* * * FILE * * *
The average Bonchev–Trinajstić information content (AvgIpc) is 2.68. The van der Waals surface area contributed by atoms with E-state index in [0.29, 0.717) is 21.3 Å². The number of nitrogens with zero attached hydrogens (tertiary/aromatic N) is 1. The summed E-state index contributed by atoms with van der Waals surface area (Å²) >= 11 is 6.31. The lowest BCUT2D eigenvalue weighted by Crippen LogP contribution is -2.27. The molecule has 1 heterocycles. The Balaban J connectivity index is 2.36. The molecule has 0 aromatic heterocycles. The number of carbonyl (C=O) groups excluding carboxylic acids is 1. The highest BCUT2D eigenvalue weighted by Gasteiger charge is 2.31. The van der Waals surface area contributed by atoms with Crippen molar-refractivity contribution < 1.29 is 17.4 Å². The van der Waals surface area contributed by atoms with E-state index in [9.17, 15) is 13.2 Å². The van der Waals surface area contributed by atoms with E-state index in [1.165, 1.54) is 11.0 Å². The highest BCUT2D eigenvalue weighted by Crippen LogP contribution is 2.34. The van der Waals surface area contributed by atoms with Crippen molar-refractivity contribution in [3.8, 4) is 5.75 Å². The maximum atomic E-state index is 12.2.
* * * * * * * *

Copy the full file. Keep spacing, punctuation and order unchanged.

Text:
The average Bonchev–Trinajstić information content (AvgIpc) is 2.68. The van der Waals surface area contributed by atoms with E-state index in [0.29, 0.717) is 21.3 Å². The number of nitrogens with zero attached hydrogens (tertiary/aromatic N) is 1. The summed E-state index contributed by atoms with van der Waals surface area (Å²) >= 11 is 6.31. The lowest BCUT2D eigenvalue weighted by Crippen LogP contribution is -2.27. The molecule has 1 heterocycles. The Balaban J connectivity index is 2.36. The molecule has 0 aromatic heterocycles. The number of carbonyl (C=O) groups excluding carboxylic acids is 1. The highest BCUT2D eigenvalue weighted by Gasteiger charge is 2.31. The van der Waals surface area contributed by atoms with Crippen molar-refractivity contribution < 1.29 is 17.4 Å². The van der Waals surface area contributed by atoms with E-state index in [9.17, 15) is 13.2 Å². The van der Waals surface area contributed by atoms with E-state index in [1.165, 1.54) is 11.0 Å². The highest BCUT2D eigenvalue weighted by Crippen LogP contribution is 2.34. The van der Waals surface area contributed by atoms with Crippen molar-refractivity contribution in [3.8, 4) is 5.75 Å². The maximum atomic E-state index is 12.2.